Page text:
has or had authorized
access to an organization’s network, system, or data;
has intentionally exceeded
or intentionally used that access in a manner that negatively, affected the
confidentiality, integrity, or availability of the organization’s information;
or information systems.
According to a survey
conducted by U.S. Secret Service, CERT Insider Threat Center, CSO Magazine, and
Deloitte, the most common e-crimes committed by insiders are:
access to or use of organization information;
of private or sensitive data;
of viruses, worms, or other malicious code;
theft of intellectual
Covered Entities and
Business Associates should consider:
policies and procedures to mitigate the possibility of theft of ePHI, sabotage
of systems or devices containing ePHI, and fraud involving ePHI. These policies
and procedures should enforce separation of duties and least privileges, while
also applying rules that control and manage access, configuration changes, and
authentication to information systems and applications that create, receive,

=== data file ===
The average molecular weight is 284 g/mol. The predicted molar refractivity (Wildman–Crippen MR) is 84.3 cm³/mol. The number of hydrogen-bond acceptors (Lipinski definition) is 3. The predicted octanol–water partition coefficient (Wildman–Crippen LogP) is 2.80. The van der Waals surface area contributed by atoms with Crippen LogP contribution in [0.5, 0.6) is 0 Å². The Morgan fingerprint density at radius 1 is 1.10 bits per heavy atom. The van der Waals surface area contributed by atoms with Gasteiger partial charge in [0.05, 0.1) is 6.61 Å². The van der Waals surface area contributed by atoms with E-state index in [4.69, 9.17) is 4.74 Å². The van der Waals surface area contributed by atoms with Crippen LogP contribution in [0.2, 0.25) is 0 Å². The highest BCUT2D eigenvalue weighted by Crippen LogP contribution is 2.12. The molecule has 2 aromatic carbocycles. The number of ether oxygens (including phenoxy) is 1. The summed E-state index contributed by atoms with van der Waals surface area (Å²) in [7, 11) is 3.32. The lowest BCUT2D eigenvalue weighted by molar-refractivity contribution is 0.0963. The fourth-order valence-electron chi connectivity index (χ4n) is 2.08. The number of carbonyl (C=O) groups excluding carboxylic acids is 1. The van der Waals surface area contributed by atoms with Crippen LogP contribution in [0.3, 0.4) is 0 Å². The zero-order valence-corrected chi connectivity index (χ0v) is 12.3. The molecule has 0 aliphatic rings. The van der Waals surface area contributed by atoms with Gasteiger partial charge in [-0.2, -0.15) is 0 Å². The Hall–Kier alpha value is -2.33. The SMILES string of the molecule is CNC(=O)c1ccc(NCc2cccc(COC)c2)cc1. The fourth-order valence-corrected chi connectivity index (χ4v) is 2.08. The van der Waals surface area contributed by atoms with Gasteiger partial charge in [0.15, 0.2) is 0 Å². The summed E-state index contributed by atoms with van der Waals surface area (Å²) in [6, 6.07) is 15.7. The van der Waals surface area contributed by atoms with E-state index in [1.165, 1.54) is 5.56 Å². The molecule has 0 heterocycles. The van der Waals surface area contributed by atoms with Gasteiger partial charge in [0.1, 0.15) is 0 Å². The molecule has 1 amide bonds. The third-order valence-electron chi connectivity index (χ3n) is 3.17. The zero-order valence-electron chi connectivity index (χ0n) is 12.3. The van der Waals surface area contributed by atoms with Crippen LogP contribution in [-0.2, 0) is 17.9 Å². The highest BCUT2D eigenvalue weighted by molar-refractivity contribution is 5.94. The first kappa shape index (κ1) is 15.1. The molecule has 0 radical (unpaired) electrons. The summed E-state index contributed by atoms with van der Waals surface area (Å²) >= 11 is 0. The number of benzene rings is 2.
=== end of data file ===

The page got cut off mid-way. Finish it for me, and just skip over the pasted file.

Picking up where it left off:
maintain, or transmit ePHI.
screening processes on potential employees to determine if they are trustworthy
and appropriate for the role for which they are being considered. Effective screening
processes can be applied to allow for a range of implementations, from minimal
to more stringent procedures based on the risk analysis performed by the entity
and role of the potential employee. Examples of potential screening processes
could include checks of the HHS OIG LEIE (List of Excluded Individuals and
Entities) to check for health care fraud and related issues and criminal
history checks to verify past criminal acts. When implementing a screening